Loch K. Johnson -- CIA Needs Vigilant Oversight, but It Won't Always Work
This tale, perhaps apocryphal, is one that CIA officers still tell with glee:
It's the mid-1950s, and two elderly lawmakers sit in a Senate subcommittee hearing room, listening to the CIA's deputy director of operations drone through his prepared statement on the agency's latest covert action. One of the senators rests his head in his arms and falls asleep. His colleague stares blankly at the briefer, stealing glances at a newspaper.
The CIA official raises his voice for a moment, more to relieve his own boredom than to stir his audience. "Paramilitary activities," he intones, "have been an important part of our program since the early days of the Cold War."
The slumbering senator awakens with a start. "Parliamentary activities?" he bellows. "You fellas can't go messin' round with parliaments. I won't have it!" With that, the octogenarian rose and left the room.
The moral of the story is evident: Not only did the CIA's legislative watchdog have no teeth, it was sound asleep.
Attorney General Eric Holder's appointment last week of a special prosecutor to investigate CIA prisoner abuses is but the latest of many efforts to rein in the agency. I've been a witness to some of those efforts, as an assistant to Sen. Frank Church of Idaho during his committee's investigations in the 1970s and later as an aide to former defense secretary Les Aspin when he led a probe of agency structures in the aftermath of the Aldrich Ames spying scandal.
Such inquiries can prove useful, leading to critical reforms, stronger oversight and, perhaps most important, changed attitudes about the CIA and other intelligence agencies. But I've also learned that high-profile investigations will not transform human nature, turning intelligence officials -- or the presidents and White House aides who direct them -- into angels, unsusceptible to zeal and folly. Even when the watchdogs on Capitol Hill or in the Justice Department awaken, intelligence abuses and scandals will recur. We will launch new investigations and introduce new reforms, but sometimes all we can do is clean up the messes after the fact. So let's get used to it.
During the first half of the Cold War, the CIA was largely free of serious congressional supervision. And despite controversies such as the U2 shoot-down over the Soviet Union, the Bay of Pigs fiasco and the covert funding of the National Student Association, the agency escaped widespread public opprobrium. That changed in 1974, when the New York Times's Seymour Hersh reported that the CIA had deployed its dark arts at home, spying on American citizens. In response, Senate leaders tapped Church to lead the first major investigation of the CIA.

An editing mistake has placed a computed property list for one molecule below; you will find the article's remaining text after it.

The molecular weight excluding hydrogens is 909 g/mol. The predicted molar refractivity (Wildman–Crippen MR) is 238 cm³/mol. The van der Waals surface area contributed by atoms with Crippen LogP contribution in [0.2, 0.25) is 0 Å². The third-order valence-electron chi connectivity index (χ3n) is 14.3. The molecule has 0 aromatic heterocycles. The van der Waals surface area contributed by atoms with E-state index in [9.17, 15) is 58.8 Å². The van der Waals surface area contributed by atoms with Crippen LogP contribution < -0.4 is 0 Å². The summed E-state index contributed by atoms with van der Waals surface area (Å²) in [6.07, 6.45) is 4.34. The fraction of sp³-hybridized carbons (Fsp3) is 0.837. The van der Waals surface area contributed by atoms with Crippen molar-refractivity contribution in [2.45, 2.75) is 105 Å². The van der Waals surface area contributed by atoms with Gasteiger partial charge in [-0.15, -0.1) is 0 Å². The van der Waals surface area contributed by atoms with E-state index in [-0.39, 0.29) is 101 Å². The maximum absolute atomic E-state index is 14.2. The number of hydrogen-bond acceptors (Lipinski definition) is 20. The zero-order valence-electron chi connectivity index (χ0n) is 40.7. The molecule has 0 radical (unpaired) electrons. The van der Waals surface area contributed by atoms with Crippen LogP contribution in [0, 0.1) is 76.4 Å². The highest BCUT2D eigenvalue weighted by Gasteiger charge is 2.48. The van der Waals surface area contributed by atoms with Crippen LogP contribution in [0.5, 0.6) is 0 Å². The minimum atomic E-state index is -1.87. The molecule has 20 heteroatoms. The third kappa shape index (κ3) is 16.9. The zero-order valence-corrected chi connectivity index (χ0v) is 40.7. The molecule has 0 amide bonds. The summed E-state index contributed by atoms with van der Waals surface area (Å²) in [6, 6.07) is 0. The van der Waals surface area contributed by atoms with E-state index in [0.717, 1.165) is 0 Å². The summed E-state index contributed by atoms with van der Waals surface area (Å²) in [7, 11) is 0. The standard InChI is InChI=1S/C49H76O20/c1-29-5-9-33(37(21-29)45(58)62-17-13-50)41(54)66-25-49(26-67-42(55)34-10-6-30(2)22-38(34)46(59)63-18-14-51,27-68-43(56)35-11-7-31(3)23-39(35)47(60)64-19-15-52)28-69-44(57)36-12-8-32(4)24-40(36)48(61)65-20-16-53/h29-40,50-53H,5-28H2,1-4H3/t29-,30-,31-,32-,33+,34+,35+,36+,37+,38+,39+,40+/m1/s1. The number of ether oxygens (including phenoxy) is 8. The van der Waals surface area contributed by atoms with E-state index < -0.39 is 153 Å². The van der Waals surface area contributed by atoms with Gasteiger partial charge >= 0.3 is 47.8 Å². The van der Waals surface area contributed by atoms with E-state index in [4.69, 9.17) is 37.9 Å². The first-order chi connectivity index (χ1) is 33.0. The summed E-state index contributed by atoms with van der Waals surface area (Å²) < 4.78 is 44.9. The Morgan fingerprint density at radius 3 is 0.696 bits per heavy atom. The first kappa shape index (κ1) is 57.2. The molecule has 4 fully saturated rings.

The Church Committee discovered that intelligence abuses ran far deeper than initially reported. The CIA had indeed spied on Vietnam War dissenters at home, but the FBI had gone further, disrupting the lives of antiwar protesters and civil rights activists. It was "a road map to the destruction of American democracy," committee member Walter Mondale said during a public hearing.
Church was equally appalled by the overseas excesses of the CIA, including covert actions against democratic regimes -- such as Chile's -- and assassination plots. He blasted the agency for "the fantasy that it lay within our power to control other countries through the covert manipulation of their affairs."
At the time, Church told me that when he first came to the Senate in 1957, "some of those senior senators who did have this so-called [CIA] watchdog committee were known to say, in effect: 'We don't watch the dog. We don't know what's going on, and furthermore, we don't want to know.' " He vowed to take a new approach but found it difficult to learn exactly who told the CIA to do what -- a dilemma the nation faces today in trying to understand who ordered secret prisons, harsh interrogations and extraordinary renditions.
After one of our closed sessions on CIA assassination plots, Church leaned back in his chair and rubbed his forehead in frustration. Who had ordered the plots against Patrice Lumumba of Congo and Fidel Castro of Cuba? The president? The director of central intelligence? Someone lower down in the CIA? The testimony from the agency's witnesses was filled with ambiguities. " 'Could,' 'would,' 'probably,' 'assume,' 'might,' 'have a feeling,' " Church fumed to a particularly evasive (or forgetful) witness. "And we're talking about a matter of such grave importance as assassination!" The committee was never able to pinpoint responsibility.